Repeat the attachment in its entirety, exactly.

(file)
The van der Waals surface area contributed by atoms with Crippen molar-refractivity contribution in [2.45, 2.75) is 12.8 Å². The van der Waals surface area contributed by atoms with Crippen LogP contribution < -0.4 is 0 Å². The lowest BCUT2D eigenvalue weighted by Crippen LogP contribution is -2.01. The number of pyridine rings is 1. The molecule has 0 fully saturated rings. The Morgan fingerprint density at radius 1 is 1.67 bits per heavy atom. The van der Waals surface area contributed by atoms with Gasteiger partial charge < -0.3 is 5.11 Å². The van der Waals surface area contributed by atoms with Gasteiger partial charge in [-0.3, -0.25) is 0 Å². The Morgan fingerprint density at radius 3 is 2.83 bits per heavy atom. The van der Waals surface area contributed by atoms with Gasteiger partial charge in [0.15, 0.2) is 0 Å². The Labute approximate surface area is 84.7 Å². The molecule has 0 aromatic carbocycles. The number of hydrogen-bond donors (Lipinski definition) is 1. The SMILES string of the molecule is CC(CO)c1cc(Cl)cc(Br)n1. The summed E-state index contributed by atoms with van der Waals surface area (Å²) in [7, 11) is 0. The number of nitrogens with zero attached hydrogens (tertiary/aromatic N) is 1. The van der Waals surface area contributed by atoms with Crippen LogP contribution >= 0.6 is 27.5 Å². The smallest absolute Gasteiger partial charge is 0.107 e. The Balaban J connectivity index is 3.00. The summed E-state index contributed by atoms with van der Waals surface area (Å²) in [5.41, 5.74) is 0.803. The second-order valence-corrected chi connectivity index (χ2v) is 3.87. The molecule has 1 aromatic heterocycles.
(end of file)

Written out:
The van der Waals surface area contributed by atoms with Crippen molar-refractivity contribution in [2.45, 2.75) is 12.8 Å². The van der Waals surface area contributed by atoms with Crippen LogP contribution < -0.4 is 0 Å². The lowest BCUT2D eigenvalue weighted by Crippen LogP contribution is -2.01. The number of pyridine rings is 1. The molecule has 0 fully saturated rings. The Morgan fingerprint density at radius 1 is 1.67 bits per heavy atom. The van der Waals surface area contributed by atoms with Gasteiger partial charge < -0.3 is 5.11 Å². The van der Waals surface area contributed by atoms with Gasteiger partial charge in [-0.3, -0.25) is 0 Å². The Morgan fingerprint density at radius 3 is 2.83 bits per heavy atom. The van der Waals surface area contributed by atoms with Gasteiger partial charge in [0.15, 0.2) is 0 Å². The Labute approximate surface area is 84.7 Å². The molecule has 0 aromatic carbocycles. The number of hydrogen-bond donors (Lipinski definition) is 1. The SMILES string of the molecule is CC(CO)c1cc(Cl)cc(Br)n1. The summed E-state index contributed by atoms with van der Waals surface area (Å²) in [7, 11) is 0. The number of nitrogens with zero attached hydrogens (tertiary/aromatic N) is 1. The van der Waals surface area contributed by atoms with Crippen LogP contribution >= 0.6 is 27.5 Å². The smallest absolute Gasteiger partial charge is 0.107 e. The Balaban J connectivity index is 3.00. The summed E-state index contributed by atoms with van der Waals surface area (Å²) in [5.41, 5.74) is 0.803. The second-order valence-corrected chi connectivity index (χ2v) is 3.87. The molecule has 1 aromatic heterocycles.